So much to think about? Is it better to be a brilliant player with few ideas, or a bad player with lots of ideas. Simple answer: Somewhere in the middle This is where technology helps. The real important thing is the IDEA or concept. Just aim to be at a level where you can get something down.Then use the technology to add the polish. It's not cheating, goes on in professional recording studio everyday. Any little piece to play soon grow. Quite frankly playing skills today is not a big thing, unless you plan to play live. Works the same in the Art World. Some painters do almost photo-realistic paintings, whereas someone like Vincent Van Gogh, was not technically a brilliant painter. But his idea was to use the paint in his own way, it went on thick and with emotion. Don't be frightened to layer different sounds, like the blendiing of paint on a palette, it is amazing how sometimes blending two or more sounds can make a big difference. Always have that in the back of the mind. Also, it can be hard, but try to programme your own timbres, there are a mass of different synthesis methods, all using different techniques. Don't programme a new sound from scratch, try to tweak a preset. Having your "own" sounds makes your music unique.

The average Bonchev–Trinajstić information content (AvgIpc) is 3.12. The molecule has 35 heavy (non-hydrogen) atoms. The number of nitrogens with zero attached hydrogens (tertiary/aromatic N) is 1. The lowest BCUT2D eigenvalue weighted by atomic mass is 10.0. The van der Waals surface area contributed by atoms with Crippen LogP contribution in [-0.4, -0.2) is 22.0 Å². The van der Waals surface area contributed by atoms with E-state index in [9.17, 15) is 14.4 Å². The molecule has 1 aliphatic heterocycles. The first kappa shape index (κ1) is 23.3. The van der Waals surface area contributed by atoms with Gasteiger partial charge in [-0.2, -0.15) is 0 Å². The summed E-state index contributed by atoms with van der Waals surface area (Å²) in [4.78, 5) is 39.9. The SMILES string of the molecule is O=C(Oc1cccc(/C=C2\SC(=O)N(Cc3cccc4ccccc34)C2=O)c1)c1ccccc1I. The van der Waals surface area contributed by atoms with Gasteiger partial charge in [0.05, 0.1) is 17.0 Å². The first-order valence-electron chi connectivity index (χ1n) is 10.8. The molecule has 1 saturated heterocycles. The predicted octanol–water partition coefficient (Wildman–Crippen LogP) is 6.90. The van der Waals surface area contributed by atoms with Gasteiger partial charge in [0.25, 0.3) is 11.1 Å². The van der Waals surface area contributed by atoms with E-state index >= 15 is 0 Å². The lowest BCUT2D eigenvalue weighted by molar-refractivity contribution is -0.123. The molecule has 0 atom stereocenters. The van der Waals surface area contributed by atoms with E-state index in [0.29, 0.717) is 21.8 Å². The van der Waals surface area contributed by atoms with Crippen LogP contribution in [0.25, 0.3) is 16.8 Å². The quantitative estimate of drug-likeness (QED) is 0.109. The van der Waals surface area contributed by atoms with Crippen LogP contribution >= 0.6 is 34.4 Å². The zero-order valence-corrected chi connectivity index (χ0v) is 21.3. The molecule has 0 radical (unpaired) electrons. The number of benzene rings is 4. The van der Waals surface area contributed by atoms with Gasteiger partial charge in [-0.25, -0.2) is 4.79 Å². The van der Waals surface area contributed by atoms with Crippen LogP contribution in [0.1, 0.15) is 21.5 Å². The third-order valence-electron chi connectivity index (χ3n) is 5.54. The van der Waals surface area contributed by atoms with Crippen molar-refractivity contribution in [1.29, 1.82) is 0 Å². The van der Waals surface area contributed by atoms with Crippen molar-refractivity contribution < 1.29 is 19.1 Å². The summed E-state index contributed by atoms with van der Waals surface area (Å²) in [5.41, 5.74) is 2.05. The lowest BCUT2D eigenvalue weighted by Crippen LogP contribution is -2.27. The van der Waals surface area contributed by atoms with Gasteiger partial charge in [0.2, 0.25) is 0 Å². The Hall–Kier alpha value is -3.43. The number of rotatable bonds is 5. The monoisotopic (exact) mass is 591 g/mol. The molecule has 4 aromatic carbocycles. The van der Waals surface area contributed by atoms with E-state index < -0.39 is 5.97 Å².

I often get asked to judge people's music. I say "I'm sorry but I cannot do it, what can I add, you are the "World's Leading Expert of your own music"
Metro Goldwyn Mayer's famous logo. You see the lion, but what about the Latin motto. "Ars Gratia Artis". Translated into Englilsh as "Art for Art's Sake". What more can you say? Works for all art. It is odd that the old Hollywood studios were often run by people who were a bit rough, uncough and were not too worried about making "arty" movies, they were more worried about "bums on seats" and films of artistic merit often bombed at the Box Office. I'm sure with the design of the logo some clever minion thought a Latin motto would add some gravitas and the lion must have pleased the animal lovers.....LOL